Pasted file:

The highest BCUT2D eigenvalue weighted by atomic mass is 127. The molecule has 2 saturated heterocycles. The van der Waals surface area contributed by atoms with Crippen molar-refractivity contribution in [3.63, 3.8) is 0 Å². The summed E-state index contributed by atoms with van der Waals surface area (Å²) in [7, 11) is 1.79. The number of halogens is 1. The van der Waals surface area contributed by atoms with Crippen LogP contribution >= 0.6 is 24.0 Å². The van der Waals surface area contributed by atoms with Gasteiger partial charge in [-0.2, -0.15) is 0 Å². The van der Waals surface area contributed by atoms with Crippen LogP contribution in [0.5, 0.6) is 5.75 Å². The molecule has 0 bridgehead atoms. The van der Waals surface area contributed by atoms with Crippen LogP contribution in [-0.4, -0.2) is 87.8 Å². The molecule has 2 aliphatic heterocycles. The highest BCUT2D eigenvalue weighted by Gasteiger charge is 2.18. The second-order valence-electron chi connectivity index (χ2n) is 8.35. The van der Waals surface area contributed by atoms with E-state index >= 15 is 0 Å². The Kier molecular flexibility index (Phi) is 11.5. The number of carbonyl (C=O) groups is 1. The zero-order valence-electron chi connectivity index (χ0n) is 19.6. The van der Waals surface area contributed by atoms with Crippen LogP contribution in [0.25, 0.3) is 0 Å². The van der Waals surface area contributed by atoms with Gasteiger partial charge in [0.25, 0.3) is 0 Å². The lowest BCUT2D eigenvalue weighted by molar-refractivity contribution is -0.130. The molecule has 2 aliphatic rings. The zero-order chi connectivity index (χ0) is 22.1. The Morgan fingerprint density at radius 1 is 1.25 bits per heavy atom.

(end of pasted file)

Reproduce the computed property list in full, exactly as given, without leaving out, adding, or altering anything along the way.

The highest BCUT2D eigenvalue weighted by atomic mass is 127. The molecule has 2 saturated heterocycles. The van der Waals surface area contributed by atoms with Crippen molar-refractivity contribution in [3.63, 3.8) is 0 Å². The summed E-state index contributed by atoms with van der Waals surface area (Å²) in [7, 11) is 1.79. The number of halogens is 1. The van der Waals surface area contributed by atoms with Crippen LogP contribution >= 0.6 is 24.0 Å². The van der Waals surface area contributed by atoms with Gasteiger partial charge in [-0.2, -0.15) is 0 Å². The van der Waals surface area contributed by atoms with Crippen LogP contribution in [0.5, 0.6) is 5.75 Å². The molecule has 0 bridgehead atoms. The van der Waals surface area contributed by atoms with Crippen LogP contribution in [-0.4, -0.2) is 87.8 Å². The molecule has 2 aliphatic heterocycles. The highest BCUT2D eigenvalue weighted by Gasteiger charge is 2.18. The second-order valence-electron chi connectivity index (χ2n) is 8.35. The van der Waals surface area contributed by atoms with E-state index >= 15 is 0 Å². The Kier molecular flexibility index (Phi) is 11.5. The number of carbonyl (C=O) groups is 1. The zero-order valence-electron chi connectivity index (χ0n) is 19.6. The van der Waals surface area contributed by atoms with Crippen LogP contribution in [0.25, 0.3) is 0 Å². The van der Waals surface area contributed by atoms with Gasteiger partial charge in [0.25, 0.3) is 0 Å². The lowest BCUT2D eigenvalue weighted by molar-refractivity contribution is -0.130. The molecule has 2 aliphatic rings. The zero-order chi connectivity index (χ0) is 22.1. The Morgan fingerprint density at radius 1 is 1.25 bits per heavy atom.